New Computing Approach May Save At-Risk Carnival Costume Making Tradition
An artisan from Trinidad and Tobago uses traditional skills to build an intricate wire frame that will support a large, elaborate Carnival costume.
Some costumes are so large and expansive, it makes the person wearing them appear as if they are carrying an unbelievably heavy load on their shoulders. Built on techniques in the traditional craft of wire-bending, these costumes and dancing sculptures are dynamic and performative and decorated with painted textiles, feathers, and beads.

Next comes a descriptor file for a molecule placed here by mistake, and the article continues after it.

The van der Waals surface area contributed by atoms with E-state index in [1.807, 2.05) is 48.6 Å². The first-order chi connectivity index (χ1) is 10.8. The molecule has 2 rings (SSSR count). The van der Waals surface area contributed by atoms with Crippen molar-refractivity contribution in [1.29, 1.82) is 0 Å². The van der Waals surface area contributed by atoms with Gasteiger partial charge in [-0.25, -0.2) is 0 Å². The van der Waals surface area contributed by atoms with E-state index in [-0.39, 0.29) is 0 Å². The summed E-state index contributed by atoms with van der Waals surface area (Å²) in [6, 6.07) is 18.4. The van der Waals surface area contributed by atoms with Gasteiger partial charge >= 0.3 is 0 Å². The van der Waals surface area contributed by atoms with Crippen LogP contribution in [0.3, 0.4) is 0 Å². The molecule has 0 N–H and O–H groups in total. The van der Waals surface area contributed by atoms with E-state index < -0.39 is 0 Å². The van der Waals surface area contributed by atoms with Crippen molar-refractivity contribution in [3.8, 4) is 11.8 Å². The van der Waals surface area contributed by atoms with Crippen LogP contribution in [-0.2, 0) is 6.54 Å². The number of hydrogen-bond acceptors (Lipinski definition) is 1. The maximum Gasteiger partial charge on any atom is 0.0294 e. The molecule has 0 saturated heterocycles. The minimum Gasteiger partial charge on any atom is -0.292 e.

Wire-bending has been a traditional method of constructing costumes for the Trinidad and Tobago Carnival since the 1930s, but Vernelle A.A. Noel, a joint professor with the School of Interactive Computing in the College of Computing and School of Architecture in the College of Design, has been conducting research on this at-risk practice.